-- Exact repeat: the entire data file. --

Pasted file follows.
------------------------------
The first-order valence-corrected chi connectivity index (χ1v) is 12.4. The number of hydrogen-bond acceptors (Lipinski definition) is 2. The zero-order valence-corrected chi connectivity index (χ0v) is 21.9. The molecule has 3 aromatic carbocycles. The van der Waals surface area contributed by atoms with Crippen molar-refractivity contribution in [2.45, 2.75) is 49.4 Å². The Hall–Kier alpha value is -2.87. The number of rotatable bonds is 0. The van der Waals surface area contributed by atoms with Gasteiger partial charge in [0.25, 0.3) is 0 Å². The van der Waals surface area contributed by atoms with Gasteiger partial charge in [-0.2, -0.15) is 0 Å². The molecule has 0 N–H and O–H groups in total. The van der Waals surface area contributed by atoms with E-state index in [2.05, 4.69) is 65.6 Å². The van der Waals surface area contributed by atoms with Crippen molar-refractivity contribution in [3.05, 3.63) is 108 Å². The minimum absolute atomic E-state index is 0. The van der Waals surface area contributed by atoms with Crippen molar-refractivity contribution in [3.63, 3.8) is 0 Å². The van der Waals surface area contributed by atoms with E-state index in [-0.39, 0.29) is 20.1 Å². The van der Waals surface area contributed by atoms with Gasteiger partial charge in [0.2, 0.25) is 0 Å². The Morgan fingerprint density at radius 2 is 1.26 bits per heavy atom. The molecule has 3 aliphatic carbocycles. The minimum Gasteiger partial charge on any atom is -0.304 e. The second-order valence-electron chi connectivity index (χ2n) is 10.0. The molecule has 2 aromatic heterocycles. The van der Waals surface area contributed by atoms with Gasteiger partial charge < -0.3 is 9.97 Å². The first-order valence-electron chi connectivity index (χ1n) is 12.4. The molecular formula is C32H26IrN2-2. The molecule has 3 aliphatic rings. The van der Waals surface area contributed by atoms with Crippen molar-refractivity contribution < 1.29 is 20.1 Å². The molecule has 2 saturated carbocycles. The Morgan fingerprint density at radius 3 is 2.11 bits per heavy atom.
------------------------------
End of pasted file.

The first-order valence-corrected chi connectivity index (χ1v) is 12.4. The number of hydrogen-bond acceptors (Lipinski definition) is 2. The zero-order valence-corrected chi connectivity index (χ0v) is 21.9. The molecule has 3 aromatic carbocycles. The van der Waals surface area contributed by atoms with Crippen molar-refractivity contribution in [2.45, 2.75) is 49.4 Å². The Hall–Kier alpha value is -2.87. The number of rotatable bonds is 0. The van der Waals surface area contributed by atoms with Gasteiger partial charge in [0.25, 0.3) is 0 Å². The van der Waals surface area contributed by atoms with Gasteiger partial charge in [-0.2, -0.15) is 0 Å². The molecule has 0 N–H and O–H groups in total. The van der Waals surface area contributed by atoms with E-state index in [2.05, 4.69) is 65.6 Å². The van der Waals surface area contributed by atoms with Crippen molar-refractivity contribution in [3.05, 3.63) is 108 Å². The minimum absolute atomic E-state index is 0. The van der Waals surface area contributed by atoms with Crippen molar-refractivity contribution in [3.63, 3.8) is 0 Å². The van der Waals surface area contributed by atoms with E-state index in [-0.39, 0.29) is 20.1 Å². The van der Waals surface area contributed by atoms with Gasteiger partial charge in [0.2, 0.25) is 0 Å². The Morgan fingerprint density at radius 2 is 1.26 bits per heavy atom. The molecule has 3 aliphatic carbocycles. The minimum Gasteiger partial charge on any atom is -0.304 e. The second-order valence-electron chi connectivity index (χ2n) is 10.0. The molecule has 2 aromatic heterocycles. The van der Waals surface area contributed by atoms with Gasteiger partial charge < -0.3 is 9.97 Å². The first-order valence-electron chi connectivity index (χ1n) is 12.4. The molecular formula is C32H26IrN2-2. The molecule has 3 aliphatic rings. The van der Waals surface area contributed by atoms with Crippen molar-refractivity contribution < 1.29 is 20.1 Å². The molecule has 2 saturated carbocycles. The Morgan fingerprint density at radius 3 is 2.11 bits per heavy atom.